Home equity greater than mortgage principal ... now what?

We bought a “fixer-upper” a couple of years ago. It was pre-foreclosure, and came at a significant discount … in large part because it was such a wreck. We have since put roughly the same amount of $ into renovating it as the value of the original mortgage.

If, for simplicity’s sake, we owed $100,000 on the original mortgage and after our renovations the house was assessed at $200,000 … what can we do with that increase in value? Can we somehow use it to pay off the original mortgage?

Sure - but you’d have to take a loan out with the equity in your house as collateral, and you’d end up with…another mortgage.

Maybe you have PMI on your original mortgage, and you can refinance and get rid of it?

Normally you’d get the money out by selling the property - you sell for $200k, pay off the remaining balance of the mortgage and walk away with $100k+ in cash profit.

I don’t know if they exist everywhere, but here in the UK there are also equity release schemes - basically a company buys your house from you (at less than the market value) and lets you continue living there for the rest of your life, then they own the house - essentially you get to spend your own estate instead of your heirs inheriting it. Such schemes usually target older people and I imagine the differential between market price and their payment is probably weighted by their assessment of how much longer you have to live.

My lender told us that the rate they offered was in part a function of percent of value. Which I took to understand that an $80k loan on a $200k house would have a lower rate than an $80k loan on a $100k house. But I’m not super confident in my interpretation.

If correct, that may make refinancing worth looking into.

Which may still be worth doing it, if the terms of the first mortgage allow early repayment. There’s a chance the interest rate on a new mortgage could be lower - first, because the general interest rate level on the market might have decreased since the first mortgage was taken out, and second, since the loan-to-value ratio of the first mortgage was likely higher than it would be now, with the house being worth more. So from the bank’s perspective the risk with a second mortgage is lower, and that lower risk may translate to a lower interest rate.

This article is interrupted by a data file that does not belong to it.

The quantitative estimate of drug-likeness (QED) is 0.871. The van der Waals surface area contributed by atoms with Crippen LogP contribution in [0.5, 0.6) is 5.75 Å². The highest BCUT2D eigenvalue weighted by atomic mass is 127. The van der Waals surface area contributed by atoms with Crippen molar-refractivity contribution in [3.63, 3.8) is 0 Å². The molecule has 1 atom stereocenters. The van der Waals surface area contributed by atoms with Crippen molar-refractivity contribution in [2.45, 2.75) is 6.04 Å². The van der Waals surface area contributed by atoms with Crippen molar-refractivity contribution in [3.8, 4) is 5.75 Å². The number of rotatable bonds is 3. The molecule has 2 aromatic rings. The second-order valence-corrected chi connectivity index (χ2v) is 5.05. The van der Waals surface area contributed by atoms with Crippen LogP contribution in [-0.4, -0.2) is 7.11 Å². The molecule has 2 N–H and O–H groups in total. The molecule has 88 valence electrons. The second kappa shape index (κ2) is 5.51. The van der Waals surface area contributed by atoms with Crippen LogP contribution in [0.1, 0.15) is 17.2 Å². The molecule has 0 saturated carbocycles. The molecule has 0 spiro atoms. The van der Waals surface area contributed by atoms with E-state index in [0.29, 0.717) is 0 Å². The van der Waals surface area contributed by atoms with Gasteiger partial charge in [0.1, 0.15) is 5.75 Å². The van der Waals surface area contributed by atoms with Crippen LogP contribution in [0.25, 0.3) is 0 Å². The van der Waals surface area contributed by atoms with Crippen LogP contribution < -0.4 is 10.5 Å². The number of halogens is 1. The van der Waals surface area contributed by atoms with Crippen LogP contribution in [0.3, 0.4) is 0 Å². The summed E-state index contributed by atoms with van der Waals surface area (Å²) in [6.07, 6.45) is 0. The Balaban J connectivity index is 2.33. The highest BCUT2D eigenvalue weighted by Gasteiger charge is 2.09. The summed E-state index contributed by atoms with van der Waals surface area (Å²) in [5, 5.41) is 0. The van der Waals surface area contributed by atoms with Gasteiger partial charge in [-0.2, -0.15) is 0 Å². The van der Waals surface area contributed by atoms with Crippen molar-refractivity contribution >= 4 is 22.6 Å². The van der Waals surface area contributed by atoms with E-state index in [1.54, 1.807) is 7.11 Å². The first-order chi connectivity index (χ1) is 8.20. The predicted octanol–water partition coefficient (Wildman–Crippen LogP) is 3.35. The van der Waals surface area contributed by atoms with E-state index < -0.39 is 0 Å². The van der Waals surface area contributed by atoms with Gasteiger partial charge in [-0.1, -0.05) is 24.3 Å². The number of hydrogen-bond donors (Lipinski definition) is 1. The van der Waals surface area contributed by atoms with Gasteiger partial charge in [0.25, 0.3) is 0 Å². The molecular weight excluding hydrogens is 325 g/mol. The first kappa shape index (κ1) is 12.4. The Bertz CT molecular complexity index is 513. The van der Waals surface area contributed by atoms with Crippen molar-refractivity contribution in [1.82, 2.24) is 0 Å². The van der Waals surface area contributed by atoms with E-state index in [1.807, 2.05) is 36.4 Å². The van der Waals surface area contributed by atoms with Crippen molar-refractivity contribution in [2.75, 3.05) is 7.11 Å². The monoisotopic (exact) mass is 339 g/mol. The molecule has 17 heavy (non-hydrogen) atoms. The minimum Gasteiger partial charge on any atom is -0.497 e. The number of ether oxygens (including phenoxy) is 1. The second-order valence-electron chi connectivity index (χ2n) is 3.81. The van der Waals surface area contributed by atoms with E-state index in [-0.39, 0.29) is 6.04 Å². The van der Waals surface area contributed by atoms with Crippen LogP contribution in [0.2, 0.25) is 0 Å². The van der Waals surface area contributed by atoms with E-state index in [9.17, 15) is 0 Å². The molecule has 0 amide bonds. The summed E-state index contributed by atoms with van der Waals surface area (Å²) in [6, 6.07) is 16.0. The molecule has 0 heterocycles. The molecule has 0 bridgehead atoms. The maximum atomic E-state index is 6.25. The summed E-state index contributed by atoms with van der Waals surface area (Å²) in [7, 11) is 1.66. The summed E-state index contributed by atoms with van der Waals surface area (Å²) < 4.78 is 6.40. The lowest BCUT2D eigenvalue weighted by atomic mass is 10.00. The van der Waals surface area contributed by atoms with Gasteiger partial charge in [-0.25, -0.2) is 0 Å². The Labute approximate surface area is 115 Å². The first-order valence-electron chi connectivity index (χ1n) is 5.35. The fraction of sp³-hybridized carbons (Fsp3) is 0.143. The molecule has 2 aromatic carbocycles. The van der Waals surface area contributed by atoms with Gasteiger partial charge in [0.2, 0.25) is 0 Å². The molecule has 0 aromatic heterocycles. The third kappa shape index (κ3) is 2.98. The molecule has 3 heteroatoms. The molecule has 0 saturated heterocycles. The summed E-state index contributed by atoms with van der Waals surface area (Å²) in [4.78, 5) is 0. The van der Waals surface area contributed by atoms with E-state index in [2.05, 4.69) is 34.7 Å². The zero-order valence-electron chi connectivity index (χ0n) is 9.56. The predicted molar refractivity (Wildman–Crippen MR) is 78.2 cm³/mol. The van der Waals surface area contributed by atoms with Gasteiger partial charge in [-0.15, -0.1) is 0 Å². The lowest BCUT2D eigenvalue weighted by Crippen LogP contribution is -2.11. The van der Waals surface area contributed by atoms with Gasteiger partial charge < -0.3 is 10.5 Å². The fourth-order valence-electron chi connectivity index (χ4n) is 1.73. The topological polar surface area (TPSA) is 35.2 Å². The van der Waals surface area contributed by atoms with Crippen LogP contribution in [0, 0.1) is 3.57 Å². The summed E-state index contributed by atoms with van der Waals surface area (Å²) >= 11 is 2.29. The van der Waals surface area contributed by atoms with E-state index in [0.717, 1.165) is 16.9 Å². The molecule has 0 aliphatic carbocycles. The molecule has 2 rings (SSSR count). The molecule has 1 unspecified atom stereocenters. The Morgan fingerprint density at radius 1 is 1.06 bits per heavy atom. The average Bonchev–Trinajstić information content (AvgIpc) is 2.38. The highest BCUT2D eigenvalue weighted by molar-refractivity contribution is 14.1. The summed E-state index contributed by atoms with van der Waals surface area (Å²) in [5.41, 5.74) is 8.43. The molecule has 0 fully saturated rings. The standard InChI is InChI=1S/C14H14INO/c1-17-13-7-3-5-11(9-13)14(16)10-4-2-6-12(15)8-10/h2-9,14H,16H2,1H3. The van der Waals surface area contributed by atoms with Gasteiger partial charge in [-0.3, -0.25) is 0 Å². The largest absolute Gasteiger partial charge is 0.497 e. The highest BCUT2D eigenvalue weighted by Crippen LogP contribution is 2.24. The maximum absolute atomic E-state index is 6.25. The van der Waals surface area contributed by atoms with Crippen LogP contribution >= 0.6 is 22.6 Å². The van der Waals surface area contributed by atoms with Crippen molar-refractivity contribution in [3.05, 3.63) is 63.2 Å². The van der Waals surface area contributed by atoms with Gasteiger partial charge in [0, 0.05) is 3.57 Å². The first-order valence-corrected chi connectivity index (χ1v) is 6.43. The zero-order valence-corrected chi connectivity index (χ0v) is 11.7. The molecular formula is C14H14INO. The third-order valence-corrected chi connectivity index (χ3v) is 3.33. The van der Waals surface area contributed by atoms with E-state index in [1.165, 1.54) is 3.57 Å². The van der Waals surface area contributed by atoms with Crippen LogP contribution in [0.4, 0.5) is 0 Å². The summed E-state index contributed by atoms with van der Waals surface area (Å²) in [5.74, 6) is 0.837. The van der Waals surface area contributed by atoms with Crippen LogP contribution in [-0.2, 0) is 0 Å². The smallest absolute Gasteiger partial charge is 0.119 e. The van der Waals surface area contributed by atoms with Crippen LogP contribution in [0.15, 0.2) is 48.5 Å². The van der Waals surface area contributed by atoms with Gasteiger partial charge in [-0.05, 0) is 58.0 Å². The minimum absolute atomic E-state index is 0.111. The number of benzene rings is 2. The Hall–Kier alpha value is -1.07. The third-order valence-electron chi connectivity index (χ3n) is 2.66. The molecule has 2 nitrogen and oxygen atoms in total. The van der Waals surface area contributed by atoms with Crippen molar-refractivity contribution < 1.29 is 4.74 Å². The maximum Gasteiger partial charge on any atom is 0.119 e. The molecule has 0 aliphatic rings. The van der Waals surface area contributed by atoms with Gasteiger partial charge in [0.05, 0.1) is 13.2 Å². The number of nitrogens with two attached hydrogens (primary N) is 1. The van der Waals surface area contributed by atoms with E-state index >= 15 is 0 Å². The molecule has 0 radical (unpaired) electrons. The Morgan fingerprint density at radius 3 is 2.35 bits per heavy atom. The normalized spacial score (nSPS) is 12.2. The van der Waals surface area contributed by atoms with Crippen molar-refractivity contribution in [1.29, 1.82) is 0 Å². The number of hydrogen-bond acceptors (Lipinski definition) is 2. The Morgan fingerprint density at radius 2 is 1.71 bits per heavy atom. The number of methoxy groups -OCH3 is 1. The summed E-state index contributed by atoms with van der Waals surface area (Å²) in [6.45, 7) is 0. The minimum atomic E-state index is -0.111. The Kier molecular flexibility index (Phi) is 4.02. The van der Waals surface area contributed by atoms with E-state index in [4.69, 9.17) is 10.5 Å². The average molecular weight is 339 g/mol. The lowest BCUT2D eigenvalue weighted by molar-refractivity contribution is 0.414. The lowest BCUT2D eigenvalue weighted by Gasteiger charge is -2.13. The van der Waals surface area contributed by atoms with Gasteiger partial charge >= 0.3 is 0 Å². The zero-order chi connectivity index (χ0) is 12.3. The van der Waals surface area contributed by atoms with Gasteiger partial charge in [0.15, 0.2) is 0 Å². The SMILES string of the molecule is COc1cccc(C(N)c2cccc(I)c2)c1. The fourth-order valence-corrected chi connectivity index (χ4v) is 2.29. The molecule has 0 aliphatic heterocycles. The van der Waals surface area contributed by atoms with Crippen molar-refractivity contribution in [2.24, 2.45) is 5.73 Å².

Although you can pay off the original mortgage, there wouldn’t be a point since you’d still owe $100k from the 2nd loan you used to pay off the mortgage. One option is to get a Home Equity Line of Credit (HELOC). That’s like having a credit line based around how much equity you have in your house. It can be useful in cases where you have some large expenses and can use the HELOC as a way to pay for them. But the downside is that if you default on the HELOC, they can take your house since that’s the collateral.

In general, you shouldn’t really look at the equity as free or easy money. By tapping into it, you are risking the security of your house. Also, it’s a good way to get yourself into a quantity of debt that can bring on a lot of problems. It’s sort of what happened back in the 2008 crash. People took out loans from their equity to spend on vacations, cars, 2nd houses, boats, etc., but then the housing market crashed and they couldn’t pay the loans back and they couldn’t sell their house. So unless you have a very good reason and significant need for that equity, don’t do anything with it.

Yeah, we were more interested in wiping out the mortgage than having access to money ASAP.

Yes, we’re looking into that, as well (it’s damned hard to get bankers on the line during COVID/PPP times), since interest rates are so low.

The one thing you do want to do is get the house reappraised and get rid of any PMI (Private Mortgage Insurance) you have on your original loan. You can usually do this without refinancing - and its cheaper to do it that way since refinancing will cost you a couple thousand out of pocket (or rolled back into the mortgage), getting rid of PMI will only cost you the appraisal fee. If you do refinance, make sure the lower interest rate pays you back quick enough for the cost of refinancing.

That $100,000 equity you’ve got your eye on is only cash to spend on your existing debt if you (a) sell the house, or (b), raise a loan against it, which is the opposite of what you’re asking. The earlier suggestions around looking to remortgage to get a better deal on the $100,000 you’ve borrowed is a good one though. I’ve got better and better deals as my equity share has increased.

Yes, Tom Selleck (Magnum PI) is on TV ad nauseum pushing “reverse mortgage” - “it’s not a trick, it’s not a way to steal your house, it’s just a loan,” which is essentially the same thing as the equity release scheme. For older folks, they mortgage your house and give you the mortgage money, and it’s predicated on life-insurance stats about how many years before you no longer need your home for one reason or another.